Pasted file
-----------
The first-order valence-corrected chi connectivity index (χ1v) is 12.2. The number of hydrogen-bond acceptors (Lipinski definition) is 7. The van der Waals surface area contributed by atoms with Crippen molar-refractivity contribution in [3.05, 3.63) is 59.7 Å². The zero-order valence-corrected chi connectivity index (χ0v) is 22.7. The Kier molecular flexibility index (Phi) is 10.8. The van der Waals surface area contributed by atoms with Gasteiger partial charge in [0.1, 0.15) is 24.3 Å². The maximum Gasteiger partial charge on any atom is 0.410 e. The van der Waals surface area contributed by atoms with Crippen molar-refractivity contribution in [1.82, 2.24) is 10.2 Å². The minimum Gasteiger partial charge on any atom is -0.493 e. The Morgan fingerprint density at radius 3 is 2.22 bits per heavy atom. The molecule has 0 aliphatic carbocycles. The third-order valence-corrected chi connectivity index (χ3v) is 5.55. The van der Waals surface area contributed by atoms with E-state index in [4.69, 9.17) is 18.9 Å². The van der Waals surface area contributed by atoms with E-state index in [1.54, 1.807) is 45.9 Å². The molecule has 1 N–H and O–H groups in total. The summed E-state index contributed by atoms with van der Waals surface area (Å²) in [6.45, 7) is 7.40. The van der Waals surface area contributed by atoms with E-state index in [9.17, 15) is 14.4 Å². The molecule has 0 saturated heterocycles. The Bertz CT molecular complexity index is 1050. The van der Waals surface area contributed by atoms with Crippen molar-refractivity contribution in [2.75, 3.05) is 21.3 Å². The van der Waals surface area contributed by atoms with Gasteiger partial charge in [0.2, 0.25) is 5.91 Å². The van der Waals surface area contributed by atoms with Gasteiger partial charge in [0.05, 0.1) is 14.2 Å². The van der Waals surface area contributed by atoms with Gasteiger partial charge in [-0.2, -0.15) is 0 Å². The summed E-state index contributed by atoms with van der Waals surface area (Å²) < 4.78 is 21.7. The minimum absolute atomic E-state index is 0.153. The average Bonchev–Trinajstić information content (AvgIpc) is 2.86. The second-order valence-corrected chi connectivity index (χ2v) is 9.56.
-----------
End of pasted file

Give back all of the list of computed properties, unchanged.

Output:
The first-order valence-corrected chi connectivity index (χ1v) is 12.2. The number of hydrogen-bond acceptors (Lipinski definition) is 7. The van der Waals surface area contributed by atoms with Crippen molar-refractivity contribution in [3.05, 3.63) is 59.7 Å². The zero-order valence-corrected chi connectivity index (χ0v) is 22.7. The Kier molecular flexibility index (Phi) is 10.8. The van der Waals surface area contributed by atoms with Gasteiger partial charge in [0.1, 0.15) is 24.3 Å². The maximum Gasteiger partial charge on any atom is 0.410 e. The van der Waals surface area contributed by atoms with Crippen molar-refractivity contribution in [1.82, 2.24) is 10.2 Å². The minimum Gasteiger partial charge on any atom is -0.493 e. The Morgan fingerprint density at radius 3 is 2.22 bits per heavy atom. The molecule has 0 aliphatic carbocycles. The third-order valence-corrected chi connectivity index (χ3v) is 5.55. The van der Waals surface area contributed by atoms with E-state index in [4.69, 9.17) is 18.9 Å². The van der Waals surface area contributed by atoms with E-state index in [1.54, 1.807) is 45.9 Å². The molecule has 1 N–H and O–H groups in total. The summed E-state index contributed by atoms with van der Waals surface area (Å²) in [6.45, 7) is 7.40. The van der Waals surface area contributed by atoms with E-state index in [9.17, 15) is 14.4 Å². The molecule has 0 saturated heterocycles. The Bertz CT molecular complexity index is 1050. The van der Waals surface area contributed by atoms with Crippen molar-refractivity contribution in [2.75, 3.05) is 21.3 Å². The van der Waals surface area contributed by atoms with Gasteiger partial charge in [0.2, 0.25) is 5.91 Å². The van der Waals surface area contributed by atoms with Gasteiger partial charge in [0.05, 0.1) is 14.2 Å². The van der Waals surface area contributed by atoms with Gasteiger partial charge in [-0.2, -0.15) is 0 Å². The summed E-state index contributed by atoms with van der Waals surface area (Å²) < 4.78 is 21.7. The minimum absolute atomic E-state index is 0.153. The average Bonchev–Trinajstić information content (AvgIpc) is 2.86. The second-order valence-corrected chi connectivity index (χ2v) is 9.56.